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September 23, 2009

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ADB sees 8.2% rise for China's economy

THE Asian Development Bank raised its forecast for China's economic growth this year to 8.2 percent, twice the average pace it estimates for growth in Asia outside Japan.

The bank revised its China estimate from 7 percent in March, citing the effects of the government's stimulus package. The report, released yesterday, said growth in 18 developing economies in Asia would rise 3.9 percent, with China's economy topping the list. The bank also upgraded its forecast for China's growth next year to 8.9 percent from 8 percent, based on expectations that the government will continue stimulus spending and the world economy will show a moderate recovery.

"The stimulus package and aggressive monetary easing in 2009 have softened the blow of the global slump on China's economy," said Jong-Wha Lee, ADB's chief economist. "The government's 8 percent growth target for this year now looks within reach."

Steady stimulus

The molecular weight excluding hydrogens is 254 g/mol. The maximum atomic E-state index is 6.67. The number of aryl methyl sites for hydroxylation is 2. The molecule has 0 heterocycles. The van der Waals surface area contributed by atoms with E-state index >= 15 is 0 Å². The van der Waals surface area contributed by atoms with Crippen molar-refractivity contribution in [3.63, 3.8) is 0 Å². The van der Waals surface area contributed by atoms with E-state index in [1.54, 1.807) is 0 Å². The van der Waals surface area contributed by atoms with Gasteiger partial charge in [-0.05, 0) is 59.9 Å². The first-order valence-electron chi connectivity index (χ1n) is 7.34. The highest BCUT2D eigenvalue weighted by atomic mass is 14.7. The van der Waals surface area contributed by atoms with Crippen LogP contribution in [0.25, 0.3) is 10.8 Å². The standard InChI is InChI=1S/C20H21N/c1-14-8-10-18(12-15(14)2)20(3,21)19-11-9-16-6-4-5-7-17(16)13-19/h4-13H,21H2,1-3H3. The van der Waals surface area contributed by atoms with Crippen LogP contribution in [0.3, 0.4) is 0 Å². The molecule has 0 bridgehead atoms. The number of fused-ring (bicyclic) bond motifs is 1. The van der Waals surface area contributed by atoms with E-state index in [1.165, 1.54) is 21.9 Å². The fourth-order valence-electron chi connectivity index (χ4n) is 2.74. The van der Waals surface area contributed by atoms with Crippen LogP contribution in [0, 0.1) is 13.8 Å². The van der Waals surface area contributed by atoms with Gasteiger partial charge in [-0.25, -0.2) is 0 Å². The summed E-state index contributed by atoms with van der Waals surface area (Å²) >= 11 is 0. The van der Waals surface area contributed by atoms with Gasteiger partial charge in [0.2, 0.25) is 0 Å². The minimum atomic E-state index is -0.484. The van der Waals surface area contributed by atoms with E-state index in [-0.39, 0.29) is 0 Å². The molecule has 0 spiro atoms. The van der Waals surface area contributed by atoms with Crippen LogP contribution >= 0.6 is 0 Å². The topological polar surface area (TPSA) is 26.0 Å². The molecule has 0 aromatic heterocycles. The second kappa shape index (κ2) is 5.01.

The Chinese government set that target at the start of this year after it announced a 4 trillion yuan (US$586 billion) stimulus package and adopted loose fiscal and monetary policies.

Yao Jingyuan, chief economist with the National Bureau of Statistics, affirmed last week that China will meet the target, though he said the recovery hasn't achieved a "solid" footing yet and many uncertainties remain.

The ADB report said the bank assumes China's fiscal stimulus will be maintained through 2009 and 2010.

"It is also assumed that monetary policy, after some fine-tuning, will be kept at highly stimulatory levels until inflation returns," it said.

Public spending is expected to remain at high levels because of the stimulus package. Investment from the private sector may remain subdued, particularly in manufacturing, until external demand improves significantly.

Bright spots

"Official proposals to widen access to credit for small and medium-sized enterprises, if realized, should stimulate private investment," the report said.

Solid growth is expected in consumer consumption, underpinned by rising incomes and government subsidies, and to some extent by recoveries in residential property and stocks.

"Recoveries in sales and prices of residential property are encouraging developers to invest in new projects, and the outlook for commercial property is also improving," the report said.

China's gross domestic product expanded 7.1 percent in the first half, as investment and domestic consumption countered slumping exports.

The report said the main risk to its forecast is the possibility of a significantly weaker recovery in the international economy.


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